But while stimulus policies were mostly effective in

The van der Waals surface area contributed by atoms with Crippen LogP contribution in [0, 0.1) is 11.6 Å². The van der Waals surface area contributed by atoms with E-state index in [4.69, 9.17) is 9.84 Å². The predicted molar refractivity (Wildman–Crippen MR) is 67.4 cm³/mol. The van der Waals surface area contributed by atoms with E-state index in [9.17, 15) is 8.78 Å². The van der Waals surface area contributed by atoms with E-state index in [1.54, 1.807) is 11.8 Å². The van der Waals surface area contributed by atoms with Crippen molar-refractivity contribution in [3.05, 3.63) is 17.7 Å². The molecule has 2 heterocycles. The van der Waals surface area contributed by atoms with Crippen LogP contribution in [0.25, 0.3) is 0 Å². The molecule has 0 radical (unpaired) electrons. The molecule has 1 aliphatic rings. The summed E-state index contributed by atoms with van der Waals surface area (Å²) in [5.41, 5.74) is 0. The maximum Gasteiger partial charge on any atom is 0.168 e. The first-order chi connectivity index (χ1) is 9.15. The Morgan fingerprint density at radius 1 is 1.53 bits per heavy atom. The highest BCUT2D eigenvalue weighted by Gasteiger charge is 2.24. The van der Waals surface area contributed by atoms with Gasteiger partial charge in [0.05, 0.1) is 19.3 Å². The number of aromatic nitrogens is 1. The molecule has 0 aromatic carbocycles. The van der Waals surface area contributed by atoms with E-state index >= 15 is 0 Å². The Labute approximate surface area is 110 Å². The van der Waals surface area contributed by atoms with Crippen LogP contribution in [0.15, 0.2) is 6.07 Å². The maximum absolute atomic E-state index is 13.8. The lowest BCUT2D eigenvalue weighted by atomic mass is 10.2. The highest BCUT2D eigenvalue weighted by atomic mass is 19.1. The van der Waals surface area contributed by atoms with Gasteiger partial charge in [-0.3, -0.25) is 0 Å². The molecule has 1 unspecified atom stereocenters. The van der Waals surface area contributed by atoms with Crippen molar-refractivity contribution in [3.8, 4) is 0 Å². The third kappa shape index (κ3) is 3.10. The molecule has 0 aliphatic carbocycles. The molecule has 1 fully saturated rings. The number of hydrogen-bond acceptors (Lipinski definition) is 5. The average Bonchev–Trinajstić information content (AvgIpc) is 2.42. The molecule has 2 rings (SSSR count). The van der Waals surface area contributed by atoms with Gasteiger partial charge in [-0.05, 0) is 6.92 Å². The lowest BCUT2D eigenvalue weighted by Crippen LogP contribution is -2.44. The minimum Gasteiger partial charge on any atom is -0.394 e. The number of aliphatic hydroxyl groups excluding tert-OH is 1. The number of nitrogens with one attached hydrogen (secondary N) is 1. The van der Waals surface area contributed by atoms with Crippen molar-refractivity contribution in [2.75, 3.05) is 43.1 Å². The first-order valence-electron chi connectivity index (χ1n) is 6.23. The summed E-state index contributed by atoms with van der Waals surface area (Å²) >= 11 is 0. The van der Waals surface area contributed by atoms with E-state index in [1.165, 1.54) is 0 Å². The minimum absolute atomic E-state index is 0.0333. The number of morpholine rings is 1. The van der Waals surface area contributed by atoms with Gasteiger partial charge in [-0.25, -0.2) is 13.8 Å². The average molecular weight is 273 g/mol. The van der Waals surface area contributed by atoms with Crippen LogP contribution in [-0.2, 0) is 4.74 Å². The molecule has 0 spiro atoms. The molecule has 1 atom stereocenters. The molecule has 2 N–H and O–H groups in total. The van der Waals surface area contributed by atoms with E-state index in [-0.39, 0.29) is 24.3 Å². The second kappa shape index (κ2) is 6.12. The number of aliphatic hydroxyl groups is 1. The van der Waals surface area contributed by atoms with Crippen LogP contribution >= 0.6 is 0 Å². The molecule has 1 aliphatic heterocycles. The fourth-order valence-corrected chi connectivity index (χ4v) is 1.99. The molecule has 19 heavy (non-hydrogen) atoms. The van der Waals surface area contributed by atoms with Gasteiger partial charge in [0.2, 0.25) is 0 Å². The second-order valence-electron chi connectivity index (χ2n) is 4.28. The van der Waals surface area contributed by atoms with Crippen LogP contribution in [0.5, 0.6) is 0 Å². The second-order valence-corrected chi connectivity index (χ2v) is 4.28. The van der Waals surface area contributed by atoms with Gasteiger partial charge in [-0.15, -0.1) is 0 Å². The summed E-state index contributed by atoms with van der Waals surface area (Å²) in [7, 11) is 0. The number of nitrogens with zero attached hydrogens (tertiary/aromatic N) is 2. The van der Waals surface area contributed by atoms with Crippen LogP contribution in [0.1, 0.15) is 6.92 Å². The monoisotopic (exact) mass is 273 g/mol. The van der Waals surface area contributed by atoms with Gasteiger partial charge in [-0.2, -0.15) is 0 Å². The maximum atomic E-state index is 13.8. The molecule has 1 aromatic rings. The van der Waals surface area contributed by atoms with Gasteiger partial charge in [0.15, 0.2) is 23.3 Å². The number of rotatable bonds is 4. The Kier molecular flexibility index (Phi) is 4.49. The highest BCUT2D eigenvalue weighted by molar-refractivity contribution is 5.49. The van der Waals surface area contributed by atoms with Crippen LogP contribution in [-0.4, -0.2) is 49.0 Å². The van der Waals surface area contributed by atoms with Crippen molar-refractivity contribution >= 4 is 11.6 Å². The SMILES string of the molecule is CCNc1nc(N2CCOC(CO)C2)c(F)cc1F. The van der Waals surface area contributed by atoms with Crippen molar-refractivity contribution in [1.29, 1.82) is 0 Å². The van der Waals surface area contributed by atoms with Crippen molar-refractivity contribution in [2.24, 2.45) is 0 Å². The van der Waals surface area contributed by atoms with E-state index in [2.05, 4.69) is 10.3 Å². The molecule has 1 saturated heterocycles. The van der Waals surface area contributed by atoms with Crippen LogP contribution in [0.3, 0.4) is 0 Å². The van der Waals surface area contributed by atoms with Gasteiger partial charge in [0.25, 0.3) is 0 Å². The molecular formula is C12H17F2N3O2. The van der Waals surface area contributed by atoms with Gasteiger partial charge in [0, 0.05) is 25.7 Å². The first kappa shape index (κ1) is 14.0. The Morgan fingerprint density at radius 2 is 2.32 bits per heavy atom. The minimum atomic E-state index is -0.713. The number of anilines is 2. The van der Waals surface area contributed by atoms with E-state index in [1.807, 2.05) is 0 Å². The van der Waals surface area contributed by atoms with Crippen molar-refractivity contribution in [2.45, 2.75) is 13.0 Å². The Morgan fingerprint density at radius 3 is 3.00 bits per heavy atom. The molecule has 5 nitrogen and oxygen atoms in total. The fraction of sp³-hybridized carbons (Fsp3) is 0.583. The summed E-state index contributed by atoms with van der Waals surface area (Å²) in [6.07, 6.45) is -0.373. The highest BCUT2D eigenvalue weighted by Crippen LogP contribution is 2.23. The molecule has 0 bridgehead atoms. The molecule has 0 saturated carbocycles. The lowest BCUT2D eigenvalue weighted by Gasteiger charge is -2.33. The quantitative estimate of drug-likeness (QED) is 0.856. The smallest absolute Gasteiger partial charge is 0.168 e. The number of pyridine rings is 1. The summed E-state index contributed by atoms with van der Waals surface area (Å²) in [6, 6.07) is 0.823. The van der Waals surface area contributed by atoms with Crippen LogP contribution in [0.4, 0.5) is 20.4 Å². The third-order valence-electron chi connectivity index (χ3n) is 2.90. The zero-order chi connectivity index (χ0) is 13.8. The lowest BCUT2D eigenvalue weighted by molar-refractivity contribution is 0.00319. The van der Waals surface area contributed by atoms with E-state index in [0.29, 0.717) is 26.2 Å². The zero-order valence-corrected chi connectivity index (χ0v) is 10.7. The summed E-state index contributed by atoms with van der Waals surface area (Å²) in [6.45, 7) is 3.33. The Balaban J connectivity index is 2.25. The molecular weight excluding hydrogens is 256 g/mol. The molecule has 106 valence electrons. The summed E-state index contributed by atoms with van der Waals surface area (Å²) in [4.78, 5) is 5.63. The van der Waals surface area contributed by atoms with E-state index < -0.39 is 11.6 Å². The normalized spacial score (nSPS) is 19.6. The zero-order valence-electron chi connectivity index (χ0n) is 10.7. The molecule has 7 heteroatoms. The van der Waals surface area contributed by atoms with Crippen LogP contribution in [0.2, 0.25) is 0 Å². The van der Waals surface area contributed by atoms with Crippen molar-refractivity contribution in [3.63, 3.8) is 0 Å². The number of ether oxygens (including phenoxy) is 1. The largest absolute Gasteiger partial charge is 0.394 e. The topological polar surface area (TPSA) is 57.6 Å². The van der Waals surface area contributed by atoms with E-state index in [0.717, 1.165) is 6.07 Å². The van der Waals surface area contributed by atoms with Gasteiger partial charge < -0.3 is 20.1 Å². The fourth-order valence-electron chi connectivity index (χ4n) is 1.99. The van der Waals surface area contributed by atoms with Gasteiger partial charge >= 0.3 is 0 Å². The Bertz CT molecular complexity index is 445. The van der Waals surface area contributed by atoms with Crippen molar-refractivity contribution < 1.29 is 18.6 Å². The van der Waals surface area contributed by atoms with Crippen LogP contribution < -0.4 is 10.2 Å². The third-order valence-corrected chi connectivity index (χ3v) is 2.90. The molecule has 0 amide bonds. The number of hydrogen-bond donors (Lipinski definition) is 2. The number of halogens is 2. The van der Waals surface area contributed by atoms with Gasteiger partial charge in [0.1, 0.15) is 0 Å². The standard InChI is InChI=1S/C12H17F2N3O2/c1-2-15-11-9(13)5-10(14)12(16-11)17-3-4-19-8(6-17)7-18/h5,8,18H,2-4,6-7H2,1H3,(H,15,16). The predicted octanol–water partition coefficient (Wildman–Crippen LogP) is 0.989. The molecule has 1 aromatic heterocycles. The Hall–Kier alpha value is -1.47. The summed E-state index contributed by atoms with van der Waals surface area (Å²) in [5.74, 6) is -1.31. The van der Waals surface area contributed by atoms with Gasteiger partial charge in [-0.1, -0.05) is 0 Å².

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Unformatted text preview: anges in external demand, but high oil prices are not enough any more and from the point of view of internal growth, expectations about growth in the second quarter come, first of all, from construction," said Natalya Orlova, an economist at AlfaBank. Construction was one of main drivers of Russia's stellar performance in the second half of the last decade, before the 2008 crisis brought a halt to virtually all projects. Oxley at Capital E conomics said the upshot is that growth will likely pick up in the second half, with pre -election spending taking hold and the spike in inflation fading to take some of the pressure off the central bank. "We would not say it's terminal yet for Russia," he said. "In the run up to next year's elections it is a matter of time before consumer spending picks up." 7|Page Russian Oil DA Affirmative BDL No Internal Link – Oil Decline Won’t Hurt Russia’s Economy [____] [____] Lack of economy reform also hurting the economy Euro News, 2012 (June 1, The central bank played down the situation and said this was “absolutely normal volatility”. Deputy Chairman Sergei Shvetsov added: “It’s pretty OK with us.” Economists say the rouble’s fall also stems from disappointment among domestic and foreign investors in Russia at the lack of any drive toward political and economic reform since this year’s elections. 8|Page Russian Oil DA Affirmative BDL Internal Link Turn – High Oil Prices Discourage Russian Economic Reform [____] [____] High oil prices cause collapse of the economy because they discourage economic reforms Catherine Belton and Neil Buckley, W riters @ the Financial Times, 2011 (Russia in dilemma over Arab unrest, March 15th, But high oil prices have downsides. The oil windfall could restore Russia’s pre-crisis complacency, tempting it to backtrack on much needed reforms such as tackling corruption and reducing the state’s role in the economy. If the government uses the oil windfall to fund further pension and wage rises – with parliamentary elections looming in December, and a presidential poll next March – the economy will be left even more dependent on the oil price. “Already we are hearing less about the privatization program,” says a senior western banker in Moscow, referring to the $32bn state sell-off programme the government unveiled last year, partly to help shrink the deficit. The broader recovery in resource prices has also seen a resurgence of the oligarchs, bringing back the good times for Moscow’s restaurants, Porsche dealerships and real estate brokers. Forbes magazine said last week the number of Russian dollar billionaires bounced back from 62 to 101 last year, with Moscow home to 79 of them. Some analysts suggest the true number of billionaires could be even higher. Meanwhile, the wealth gap between the richest and...
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